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Sinclair TV Owner Maxed Out Donations to Gianforte, Montana GOP

Robert E. Smith, who identified himself as ‘retired’ and worked in real estate, also donated to Trump’s campaign

Rep. Greg Gianforte, R-Mont., has received maximum campaign contributions from an owner of the Sinclair Broadcasting Group. (Tom Williams/CQ Roll Call file photo)
Rep. Greg Gianforte, R-Mont., has received maximum campaign contributions from an owner of the Sinclair Broadcasting Group. (Tom Williams/CQ Roll Call file photo)

An owner of the controversial Sinclair Broadcast Group has donated more than $10,000 to Montana Republican Rep. Greg Gianforte in the last year and a half.

Robert E. Smith, whose family owns the largest local television station operator in the country, gave the maximum $5,400 to Gianforte’s campaign in March, The Guardian reported. He did the same last year, ahead of Gianforte’s 6-point special election victory over Democrat Rob Quist.

The night before the special election, Gianforte attacked Guardian reporter Ben Jacobs. He later pleaded guilty to assault charges and was sentenced to community service and anger management classes.

Gianforte is not the only Republican to benefit from Smith’s wealth.

The television mogul donated the maximum $10,000 to the Montana Republican Party during Gianforte’s campaign in 2017. He also has forked over $5,000 to President Donald Trump’s campaign.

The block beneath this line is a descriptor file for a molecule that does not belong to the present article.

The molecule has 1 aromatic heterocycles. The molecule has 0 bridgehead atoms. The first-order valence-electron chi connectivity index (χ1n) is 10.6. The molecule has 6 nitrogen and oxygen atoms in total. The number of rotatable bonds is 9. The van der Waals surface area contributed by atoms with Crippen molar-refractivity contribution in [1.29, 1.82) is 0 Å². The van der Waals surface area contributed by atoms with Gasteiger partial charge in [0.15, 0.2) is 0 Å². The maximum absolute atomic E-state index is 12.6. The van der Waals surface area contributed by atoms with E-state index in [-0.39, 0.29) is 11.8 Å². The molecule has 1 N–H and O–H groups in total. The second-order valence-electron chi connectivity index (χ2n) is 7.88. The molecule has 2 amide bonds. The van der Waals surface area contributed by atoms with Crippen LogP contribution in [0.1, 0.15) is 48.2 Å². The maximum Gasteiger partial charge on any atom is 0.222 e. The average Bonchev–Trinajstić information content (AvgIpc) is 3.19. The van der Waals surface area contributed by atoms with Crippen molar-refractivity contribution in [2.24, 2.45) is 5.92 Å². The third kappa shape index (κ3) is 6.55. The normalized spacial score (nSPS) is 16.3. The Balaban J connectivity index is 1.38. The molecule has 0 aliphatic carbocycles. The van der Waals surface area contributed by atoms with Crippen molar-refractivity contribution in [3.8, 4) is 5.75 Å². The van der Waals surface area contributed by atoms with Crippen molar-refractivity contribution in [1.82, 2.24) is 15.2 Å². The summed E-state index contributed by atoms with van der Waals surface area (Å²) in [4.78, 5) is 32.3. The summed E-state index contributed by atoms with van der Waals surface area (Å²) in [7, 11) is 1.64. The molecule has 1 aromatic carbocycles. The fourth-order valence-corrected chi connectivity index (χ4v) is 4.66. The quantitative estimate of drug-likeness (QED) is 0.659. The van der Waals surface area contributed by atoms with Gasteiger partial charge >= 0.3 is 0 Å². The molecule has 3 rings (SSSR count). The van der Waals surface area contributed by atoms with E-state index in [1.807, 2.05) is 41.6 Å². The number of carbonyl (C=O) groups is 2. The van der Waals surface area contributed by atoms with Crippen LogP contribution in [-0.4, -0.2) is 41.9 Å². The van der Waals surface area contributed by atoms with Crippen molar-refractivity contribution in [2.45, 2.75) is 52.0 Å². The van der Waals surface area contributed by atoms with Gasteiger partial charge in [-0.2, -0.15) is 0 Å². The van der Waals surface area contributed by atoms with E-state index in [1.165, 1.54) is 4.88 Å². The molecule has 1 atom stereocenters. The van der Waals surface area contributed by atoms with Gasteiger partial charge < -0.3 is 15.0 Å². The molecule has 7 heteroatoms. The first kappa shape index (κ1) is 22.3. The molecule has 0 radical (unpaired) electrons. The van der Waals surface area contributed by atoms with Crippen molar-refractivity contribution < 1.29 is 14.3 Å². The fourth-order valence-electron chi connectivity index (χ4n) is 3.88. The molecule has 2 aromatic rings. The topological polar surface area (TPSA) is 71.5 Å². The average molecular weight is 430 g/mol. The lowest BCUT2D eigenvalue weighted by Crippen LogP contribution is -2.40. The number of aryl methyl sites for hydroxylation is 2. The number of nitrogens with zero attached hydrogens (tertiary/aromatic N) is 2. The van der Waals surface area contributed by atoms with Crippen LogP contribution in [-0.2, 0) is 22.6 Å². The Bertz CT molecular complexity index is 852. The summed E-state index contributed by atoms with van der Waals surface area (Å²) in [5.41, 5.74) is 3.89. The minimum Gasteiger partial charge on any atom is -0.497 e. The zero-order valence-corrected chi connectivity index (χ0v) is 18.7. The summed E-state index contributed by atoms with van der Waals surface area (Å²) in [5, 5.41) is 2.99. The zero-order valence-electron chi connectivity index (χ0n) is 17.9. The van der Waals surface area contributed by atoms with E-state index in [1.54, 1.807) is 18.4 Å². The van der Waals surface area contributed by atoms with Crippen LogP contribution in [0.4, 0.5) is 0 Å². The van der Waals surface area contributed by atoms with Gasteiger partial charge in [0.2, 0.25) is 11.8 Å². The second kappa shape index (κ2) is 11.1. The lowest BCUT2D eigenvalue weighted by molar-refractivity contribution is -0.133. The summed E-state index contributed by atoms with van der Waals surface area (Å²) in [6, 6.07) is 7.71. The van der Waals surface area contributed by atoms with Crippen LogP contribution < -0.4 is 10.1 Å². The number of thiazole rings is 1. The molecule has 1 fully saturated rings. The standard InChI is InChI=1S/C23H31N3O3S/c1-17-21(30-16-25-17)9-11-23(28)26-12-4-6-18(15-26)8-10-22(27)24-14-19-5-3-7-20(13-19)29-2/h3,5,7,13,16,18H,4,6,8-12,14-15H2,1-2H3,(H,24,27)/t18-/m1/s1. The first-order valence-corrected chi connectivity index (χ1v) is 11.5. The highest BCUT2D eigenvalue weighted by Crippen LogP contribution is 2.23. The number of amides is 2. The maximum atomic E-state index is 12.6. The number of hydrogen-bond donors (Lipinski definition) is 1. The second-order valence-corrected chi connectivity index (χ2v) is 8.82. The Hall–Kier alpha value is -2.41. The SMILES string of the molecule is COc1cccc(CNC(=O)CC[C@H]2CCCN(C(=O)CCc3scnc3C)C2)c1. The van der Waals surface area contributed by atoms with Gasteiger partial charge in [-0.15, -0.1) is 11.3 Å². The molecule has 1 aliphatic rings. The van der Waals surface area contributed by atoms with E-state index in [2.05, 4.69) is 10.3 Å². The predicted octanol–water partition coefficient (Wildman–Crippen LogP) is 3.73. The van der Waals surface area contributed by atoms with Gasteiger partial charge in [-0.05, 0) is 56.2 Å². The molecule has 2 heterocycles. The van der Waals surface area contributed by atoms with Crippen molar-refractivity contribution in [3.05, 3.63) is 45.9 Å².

Smith’s affiliation with Sinclair is not noted on any of his Federal Elections Commission filings. When he donated to Gianforte in 2017, he said he was retired. In March, he said he was self-employed and worked in real estate. For his donations to Trump, he listed himself as a self-employed musician and as a director.

Individual campaign contributors like Smith are allowed to give $2,700 to a candidate’s primary campaign and an additional $2,700 to their general election campaign, per election laws. Individual donations to state parties are limited to $10,000 per year.

Smith owns 19 percent of Sinclair and has been its director since 1986, The Guardian reported.

Frederick Smith, his brother, donated $1,000 to Gianforte’s campaign the day after the congressman assaulted the reporter.

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Lawmakers and pundits have scrutinized Sinclair for buying up dozens of local news stations across America and compelling their reporters and producers to run clips and segments that lean toward a conservative political orientation.

Last week, 11 Democratic senators and independent Sen. Bernie Sanderswrote a letter to the Federal Communications Commission that highlighted Sinclair’s recent move to force its anchors in dozens of U.S. cities to read a scripted, uniform segment blasting “fake news” and media bias that favors liberals.

The senators asked FCC Chairman Ajit Pai to review the television conglomerate’s license and temporarily block its merger with Tribune Media.

Pai rejected their request, saying he could not think of such an action “more chilling of free speech than the federal government investigating a broadcast station because of disagreement with its news coverage.”

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